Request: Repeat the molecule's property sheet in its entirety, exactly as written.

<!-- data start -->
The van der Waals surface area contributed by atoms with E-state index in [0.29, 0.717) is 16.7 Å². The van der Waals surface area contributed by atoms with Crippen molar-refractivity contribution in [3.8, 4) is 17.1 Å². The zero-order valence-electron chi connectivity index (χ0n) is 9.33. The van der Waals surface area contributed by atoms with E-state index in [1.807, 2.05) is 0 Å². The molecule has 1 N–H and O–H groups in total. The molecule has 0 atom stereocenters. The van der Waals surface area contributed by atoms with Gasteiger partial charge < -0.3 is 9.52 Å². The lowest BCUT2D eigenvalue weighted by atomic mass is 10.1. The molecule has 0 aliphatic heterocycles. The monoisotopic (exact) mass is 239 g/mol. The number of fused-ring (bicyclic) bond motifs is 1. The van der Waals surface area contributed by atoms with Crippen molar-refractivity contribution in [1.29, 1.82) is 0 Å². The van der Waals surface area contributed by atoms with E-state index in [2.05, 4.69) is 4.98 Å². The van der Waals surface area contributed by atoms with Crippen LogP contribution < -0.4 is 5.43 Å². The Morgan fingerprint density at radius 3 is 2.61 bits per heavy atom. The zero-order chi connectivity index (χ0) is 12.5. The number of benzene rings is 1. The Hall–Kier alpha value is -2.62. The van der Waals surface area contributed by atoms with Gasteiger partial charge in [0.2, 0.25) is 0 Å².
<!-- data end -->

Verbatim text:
The van der Waals surface area contributed by atoms with E-state index in [0.29, 0.717) is 16.7 Å². The van der Waals surface area contributed by atoms with Crippen molar-refractivity contribution in [3.8, 4) is 17.1 Å². The zero-order valence-electron chi connectivity index (χ0n) is 9.33. The van der Waals surface area contributed by atoms with E-state index in [1.807, 2.05) is 0 Å². The molecule has 1 N–H and O–H groups in total. The molecule has 0 atom stereocenters. The van der Waals surface area contributed by atoms with Gasteiger partial charge < -0.3 is 9.52 Å². The lowest BCUT2D eigenvalue weighted by atomic mass is 10.1. The molecule has 0 aliphatic heterocycles. The monoisotopic (exact) mass is 239 g/mol. The number of fused-ring (bicyclic) bond motifs is 1. The van der Waals surface area contributed by atoms with Crippen molar-refractivity contribution in [1.29, 1.82) is 0 Å². The van der Waals surface area contributed by atoms with E-state index in [2.05, 4.69) is 4.98 Å². The van der Waals surface area contributed by atoms with Crippen LogP contribution < -0.4 is 5.43 Å². The Morgan fingerprint density at radius 3 is 2.61 bits per heavy atom. The zero-order chi connectivity index (χ0) is 12.5. The number of benzene rings is 1. The Hall–Kier alpha value is -2.62. The van der Waals surface area contributed by atoms with Gasteiger partial charge in [0.2, 0.25) is 0 Å².